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Re: Grammatical tones

From:Christophe Grandsire <christophe.grandsire@...>
Date:Monday, August 26, 2002, 6:56
En réponse à Christopher Wright <faceloran@...>:

> Bama. > > How plausible is it for tones to have a grammatical rather than > lexical > meaning? For instance, where many languages have articles, this one > would > have different tones instead. Or perhaps verb number or tense would be > indicated thus. >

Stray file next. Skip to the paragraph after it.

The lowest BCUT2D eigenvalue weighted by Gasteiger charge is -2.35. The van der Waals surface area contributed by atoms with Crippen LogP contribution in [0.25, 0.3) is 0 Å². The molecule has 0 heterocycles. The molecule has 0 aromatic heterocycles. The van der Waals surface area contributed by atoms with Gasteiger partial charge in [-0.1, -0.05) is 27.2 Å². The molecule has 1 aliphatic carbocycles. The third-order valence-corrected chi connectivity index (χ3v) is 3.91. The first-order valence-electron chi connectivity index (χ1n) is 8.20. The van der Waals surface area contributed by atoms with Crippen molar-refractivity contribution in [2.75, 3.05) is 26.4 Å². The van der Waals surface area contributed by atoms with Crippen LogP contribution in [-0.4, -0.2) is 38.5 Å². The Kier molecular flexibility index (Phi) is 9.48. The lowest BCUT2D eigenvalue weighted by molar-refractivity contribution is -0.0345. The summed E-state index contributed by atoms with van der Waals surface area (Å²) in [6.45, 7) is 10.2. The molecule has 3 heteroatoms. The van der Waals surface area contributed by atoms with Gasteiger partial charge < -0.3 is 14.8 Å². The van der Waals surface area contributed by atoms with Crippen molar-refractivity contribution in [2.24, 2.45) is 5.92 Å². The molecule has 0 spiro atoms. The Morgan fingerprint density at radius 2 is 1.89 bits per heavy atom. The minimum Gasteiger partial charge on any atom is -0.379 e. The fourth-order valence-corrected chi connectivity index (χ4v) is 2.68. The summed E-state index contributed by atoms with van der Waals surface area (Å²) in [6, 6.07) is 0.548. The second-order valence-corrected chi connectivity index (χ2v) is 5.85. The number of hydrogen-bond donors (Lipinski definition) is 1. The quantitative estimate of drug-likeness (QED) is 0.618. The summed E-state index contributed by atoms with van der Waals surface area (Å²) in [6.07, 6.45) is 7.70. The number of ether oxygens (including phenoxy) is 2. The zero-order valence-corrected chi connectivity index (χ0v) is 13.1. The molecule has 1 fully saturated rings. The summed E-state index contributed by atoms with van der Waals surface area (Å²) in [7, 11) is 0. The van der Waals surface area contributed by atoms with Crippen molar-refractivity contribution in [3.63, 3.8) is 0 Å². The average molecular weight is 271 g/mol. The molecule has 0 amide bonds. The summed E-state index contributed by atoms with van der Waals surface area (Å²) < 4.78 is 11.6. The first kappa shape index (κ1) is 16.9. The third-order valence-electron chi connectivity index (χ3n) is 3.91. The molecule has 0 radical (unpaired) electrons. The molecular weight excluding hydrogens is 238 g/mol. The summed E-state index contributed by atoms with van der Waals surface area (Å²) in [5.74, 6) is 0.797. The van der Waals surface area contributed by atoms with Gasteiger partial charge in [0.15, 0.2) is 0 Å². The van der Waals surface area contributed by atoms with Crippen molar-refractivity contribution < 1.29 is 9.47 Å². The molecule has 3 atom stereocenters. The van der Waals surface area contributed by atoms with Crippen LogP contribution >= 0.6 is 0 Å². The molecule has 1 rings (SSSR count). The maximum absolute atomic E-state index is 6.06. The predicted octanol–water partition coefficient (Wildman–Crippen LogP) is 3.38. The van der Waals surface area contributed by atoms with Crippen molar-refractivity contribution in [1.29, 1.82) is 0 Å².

Extremely likely. Plenty or replies have already been given, but I thought I could add one natlang example. In German, the distribution of verb-positions is originally due to stress patterns. In Late PIE an independent verb was not stressed, while a dependent verb (usually in the subjunctive mood) was stressed. In the Germanic offsprings of PIE a strong rule was that stressed components stayed in place (for verbs, it meant at the end of the sentence), while unstressed components went to the beginning of the sentence (for verbs, the went to the second position, at least in non-interrogative sentences). Finally the stressed/unstressed pattern disappeared but the position pattern stayed. As for a conlang example, there is always my Itakian which marks the trigger with a high tone on the first syllable. Christophe. Take your life as a movie: do not let anybody else play the leading role.